Mulholland Falls is a Chinatown wannabe that comes up short in every department. Although loaded with talent on both sides of the camera, this sex-and-corruption-drenched mystery meller [from a screen story by Pete Dexter and Floyd Mutrux] about a big official cover-up in postwar LA simply feels underachieved.
Subject of a real-life bunch of elite cops called the ‘Hat Squad,’ four tough guys in the LAPD of the early 1950s known for their sartorial elegance, would appear to possess strong screen potential. Opening scene has group’s bulldog leader Max Hoover (Nick Nolte) and his boys (Chazz Palminteri, Michael Madsen, Chris Penn) busting up a mob party and dumping one of them down a ravine off the avenue of the title.
Hoover shortly becomes sidetracked by a professional crisis that cuts to the quick of his personal life. The body of beautiful young Allison Pond (Jennifer Connelly) is found face down in the middle of a field, a fragment of radioactive glass embedded in her foot. Some home movies feature, among other things, the late young lady in some frisky sex play with Hoover.
Trail in the case eventually leads to a desert military base active in A-bomb tests, as the top brass there, nutty genius Gen. Timms (John Malkovich), also was involved with the busy Miss Pond. Timms welcomes Hoover, even if it’s clear that there’s more going on at the base than first meets the eye.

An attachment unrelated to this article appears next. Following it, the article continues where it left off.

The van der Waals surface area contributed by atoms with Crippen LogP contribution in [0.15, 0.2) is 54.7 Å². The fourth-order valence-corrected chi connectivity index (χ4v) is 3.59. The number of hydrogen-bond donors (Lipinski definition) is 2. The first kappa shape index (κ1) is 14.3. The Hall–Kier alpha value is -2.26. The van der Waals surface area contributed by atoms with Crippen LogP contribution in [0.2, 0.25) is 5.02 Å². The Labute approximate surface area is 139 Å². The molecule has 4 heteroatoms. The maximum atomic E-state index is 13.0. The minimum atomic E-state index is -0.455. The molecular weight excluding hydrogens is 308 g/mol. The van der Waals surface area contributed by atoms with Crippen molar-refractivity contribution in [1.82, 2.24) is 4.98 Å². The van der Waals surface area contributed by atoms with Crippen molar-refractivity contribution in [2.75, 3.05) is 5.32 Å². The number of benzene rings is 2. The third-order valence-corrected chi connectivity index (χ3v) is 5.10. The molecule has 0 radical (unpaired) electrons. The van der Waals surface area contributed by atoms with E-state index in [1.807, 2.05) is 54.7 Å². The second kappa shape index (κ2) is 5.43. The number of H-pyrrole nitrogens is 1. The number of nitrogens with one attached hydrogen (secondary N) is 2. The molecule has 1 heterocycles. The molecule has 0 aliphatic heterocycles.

Dialogue lacks the snap that another polish or two might have added, and direction by New Zealander Lee Tamahori, in his first American film, lacks anything approaching the brute force of his powerful debut pic, Once Were Warriors. The great Chinatown production designer Richard Sylbert has been recruited to re-create his magic here, but it doesn’t happen this time.
Nolte does a reasonable job of fashioning a full characterization of a heavy-hitting, stalwart cop. Palminteri functions rather one-dimensionally as his second banana, while Madsen and Penn are mysteriously bland.
Film features three unbilled cameos by name actors, most prominent of which is Bruce Dern, very good in one major scene as the chief of police. Turning up much more fleetingly are William Petersen, as a hood in the early going, and Rob Lowe.